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                     St Paul’s Letter to Archippus

One of the first Sunday School talks I ever did, back in 1969 began rather like this……
I excitedly produced an old scroll, suitably aged with dust and stained with water, and asked if it was written to anyone here.
Whose name is on it? would come the children’s eager question.
I struggled hard to read the name, finally deciphering it.
“Our Kippers.”
Of course there was no child there of that name.
But what book in the bible was I talking about?
Paul’s letter to Philemon might possibly have been written to this Archippus. Sometimes in Greek, the main recipient of the letter was mentioned last, and this letter is addressed to
“Philemon our dear friend and fellow worker— also to Apphia our sister and Archippus our fellow soldier—and to the church that meets in your home.”
So I am going to say that this letter is to Archippus, the owner of the slave Onesimus, though you might want to remember that most people happen to call it the letter to Philemon. Indeed verse 4 in the Good News does mention Philemon by name, but I must point out that this name here is not in the original Greek.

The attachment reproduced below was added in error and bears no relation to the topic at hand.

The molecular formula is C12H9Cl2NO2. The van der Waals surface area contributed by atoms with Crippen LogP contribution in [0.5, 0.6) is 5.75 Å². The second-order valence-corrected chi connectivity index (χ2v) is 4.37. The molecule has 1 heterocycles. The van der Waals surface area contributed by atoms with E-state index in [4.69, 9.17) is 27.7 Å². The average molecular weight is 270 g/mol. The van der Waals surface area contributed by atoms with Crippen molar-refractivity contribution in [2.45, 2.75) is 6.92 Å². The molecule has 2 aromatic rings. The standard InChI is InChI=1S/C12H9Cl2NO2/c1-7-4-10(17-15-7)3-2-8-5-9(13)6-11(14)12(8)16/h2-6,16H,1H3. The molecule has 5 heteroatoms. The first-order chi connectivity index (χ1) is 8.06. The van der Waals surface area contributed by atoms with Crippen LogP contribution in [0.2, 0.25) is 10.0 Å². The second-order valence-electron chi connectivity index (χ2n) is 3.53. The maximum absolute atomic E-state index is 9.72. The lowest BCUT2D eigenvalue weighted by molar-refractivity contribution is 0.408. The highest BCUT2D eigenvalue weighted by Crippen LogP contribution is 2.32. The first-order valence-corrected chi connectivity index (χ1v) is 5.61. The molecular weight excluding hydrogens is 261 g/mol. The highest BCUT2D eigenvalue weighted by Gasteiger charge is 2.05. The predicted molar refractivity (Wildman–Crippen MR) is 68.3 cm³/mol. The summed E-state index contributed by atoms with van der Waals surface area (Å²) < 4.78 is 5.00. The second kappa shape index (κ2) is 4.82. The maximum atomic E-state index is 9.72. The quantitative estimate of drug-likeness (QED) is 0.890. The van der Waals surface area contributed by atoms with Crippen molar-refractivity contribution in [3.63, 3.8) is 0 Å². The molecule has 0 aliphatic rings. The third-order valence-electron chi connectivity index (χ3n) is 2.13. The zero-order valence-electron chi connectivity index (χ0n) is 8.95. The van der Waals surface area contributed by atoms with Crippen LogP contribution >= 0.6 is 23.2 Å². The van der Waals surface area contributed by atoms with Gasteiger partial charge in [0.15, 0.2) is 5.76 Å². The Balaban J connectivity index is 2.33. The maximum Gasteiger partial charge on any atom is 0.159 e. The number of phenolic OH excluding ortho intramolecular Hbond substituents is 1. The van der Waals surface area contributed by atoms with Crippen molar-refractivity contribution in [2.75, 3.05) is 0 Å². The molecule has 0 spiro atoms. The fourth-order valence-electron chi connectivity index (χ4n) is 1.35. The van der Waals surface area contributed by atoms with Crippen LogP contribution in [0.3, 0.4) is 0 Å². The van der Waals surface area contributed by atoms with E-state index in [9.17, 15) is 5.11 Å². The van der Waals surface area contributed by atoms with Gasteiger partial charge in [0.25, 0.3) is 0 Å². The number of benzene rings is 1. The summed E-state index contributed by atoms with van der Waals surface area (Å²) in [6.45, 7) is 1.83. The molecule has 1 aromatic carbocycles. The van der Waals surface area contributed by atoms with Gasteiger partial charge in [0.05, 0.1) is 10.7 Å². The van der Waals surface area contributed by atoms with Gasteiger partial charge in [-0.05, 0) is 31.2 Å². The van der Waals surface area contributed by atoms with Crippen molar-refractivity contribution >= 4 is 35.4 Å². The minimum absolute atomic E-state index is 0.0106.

Here’s the background, which we can gather from reading the letter. A slave named Onesimus had escaped from his owner Archippus in Colossae, and had run away to Rome, a distance of over 1,000 miles.
Perhaps Onesimus had been hoping to lose himself in the crowded city. Perhaps Onesimus got arrested. Probably he had been thrown in jail – like Paul. Thus Onesimus came into contact with Paul.
It was here that Paul told him the good news of Jesus Christ.
Now Paul happened to be planning to send a letter to the Colossian church by the hand of Tychicus.
Along with this, from his prison cell, Paul wrote a personal letter to Onesimus’ owner, whom I’m calling Archippus, and he asked Onesimus himself to deliver it to Colossae.

The essence of the letter is that Paul is asking that the slave Onesimus be forgiven for running away. How does Paul try to ask this huge favour?